But the company rejected the figures about the extent of damage as "groundless". Vedan claimed it had inspected and assessed the damage by itself and offered far less compensation than the government-sponsored study said the farmers are entitled to.
Earlier this year, farmers' societies from HCMC, Ba Ria-Vung Tau, and Dong Nai, agreed that they would take the company to court and demand fair compensation.
Lawyer Nguyen Van Hau, who will defend HCMC farmers in the upcoming lawsuit, said he could see what Vedan was up to in trying to delay the bargaining process.
"After September 15, two years after the company was caught red-handed, if no lawsuit takes place, demanding even a penny from the company would be a tough task," Hau said, referring to a statute of limitations.
But the Dong Nai farmers' association made a u-turn early last month, saying it would persuade the farmers to drop the case due to lack of evidence.
The association also agreed in principle to accept "financial assistance" worth VND15 billion from Vedan without consulting the farmers.
Lawyer Hau said he found the decision of the association incomprehensible.
"I'm baffled. Dong Nai farmers are the hardest-hit and they should receive the largest support [from the association]. I just don't understand."
Hau said he did not think suing the Taiwanese company would be that tough.
Son's lawyer, who wished to remain anonymous, said he has found the way out not only for Son but for other farmers hit hard by Vedan. However, he declined to spell out specific measures, saying, "Let's just wait until we get to the court."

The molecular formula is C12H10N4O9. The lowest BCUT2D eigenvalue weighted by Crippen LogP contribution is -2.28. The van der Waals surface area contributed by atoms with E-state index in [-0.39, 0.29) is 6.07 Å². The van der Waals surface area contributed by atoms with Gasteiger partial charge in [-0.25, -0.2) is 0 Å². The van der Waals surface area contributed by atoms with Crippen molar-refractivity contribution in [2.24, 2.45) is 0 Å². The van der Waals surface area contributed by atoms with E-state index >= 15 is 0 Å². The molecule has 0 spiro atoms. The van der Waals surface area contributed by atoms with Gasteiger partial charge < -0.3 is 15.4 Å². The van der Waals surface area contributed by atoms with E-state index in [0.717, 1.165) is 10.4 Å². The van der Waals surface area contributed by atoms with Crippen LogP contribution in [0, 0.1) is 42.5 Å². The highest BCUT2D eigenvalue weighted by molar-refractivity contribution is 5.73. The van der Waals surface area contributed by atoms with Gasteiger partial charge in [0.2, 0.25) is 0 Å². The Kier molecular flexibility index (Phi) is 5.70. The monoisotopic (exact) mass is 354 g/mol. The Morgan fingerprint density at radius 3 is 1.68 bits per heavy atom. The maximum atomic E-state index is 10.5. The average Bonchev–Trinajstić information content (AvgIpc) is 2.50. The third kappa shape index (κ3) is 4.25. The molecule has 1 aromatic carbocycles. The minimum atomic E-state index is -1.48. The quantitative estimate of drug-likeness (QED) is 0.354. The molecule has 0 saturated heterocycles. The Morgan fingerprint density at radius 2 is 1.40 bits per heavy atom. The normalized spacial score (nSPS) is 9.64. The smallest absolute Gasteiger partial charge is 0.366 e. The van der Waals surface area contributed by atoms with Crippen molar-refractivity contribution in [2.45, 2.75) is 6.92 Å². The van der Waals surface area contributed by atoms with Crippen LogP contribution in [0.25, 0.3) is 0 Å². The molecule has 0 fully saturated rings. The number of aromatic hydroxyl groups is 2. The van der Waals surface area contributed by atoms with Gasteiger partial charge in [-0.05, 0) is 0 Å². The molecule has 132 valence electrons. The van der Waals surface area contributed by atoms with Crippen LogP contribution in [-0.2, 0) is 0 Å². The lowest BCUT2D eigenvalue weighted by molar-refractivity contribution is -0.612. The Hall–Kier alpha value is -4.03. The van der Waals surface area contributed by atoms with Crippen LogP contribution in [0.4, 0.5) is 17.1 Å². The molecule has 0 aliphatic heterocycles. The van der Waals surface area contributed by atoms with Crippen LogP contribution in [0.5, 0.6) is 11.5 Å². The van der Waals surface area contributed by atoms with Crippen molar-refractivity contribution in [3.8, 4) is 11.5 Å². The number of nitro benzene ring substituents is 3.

The farmer's willingness to go against the stated odds has impressed 47-year-old Hoang The Dung, another shrimp farmer in Dong Nai's Nhon Trach District.
Dung said he would also follow Son in taking legal action against Vedan.
Dung said he was not consulted when the Dong Nai farmers' association held a meeting on what action they should take against Vedan. "That just made me livid," Dung said.
"I don't trust the association anymore. I will go on my own."
"˜Certain to win'
Nguyen Van Phung, chairman of the HCMC's farmers' association, said he was not in a position to judge the decision of his Dong Nai counterparts.
"But I just don't agree with them."
Phung said he was glad that the two farmers in Dong Nai have shown their determination to take the case all the way.
"The court officials have told me that they all know about the ploy by Vedan to buy time. They urged us to expedite the process so that the court hearing could take place in time," Phung said.
"We are certain to win."
The Tuoi Tre newspaper quoted Nguyen Quoc Cuong, chairman of the Vietnam Farmers' Association as saying that they would strongly support the farmers.
"Any farmers' association should be protecting the right interests and benefits of the farmers,' Cuong was quoted by Tuoi Tre as saying.
"Perhaps because Vedan is located in Dong Nai Province, the farmers' association there need to take their relations with the company into consideration," he surmised, referring to the reluctance of the local farmers' association to pursue the case against the company.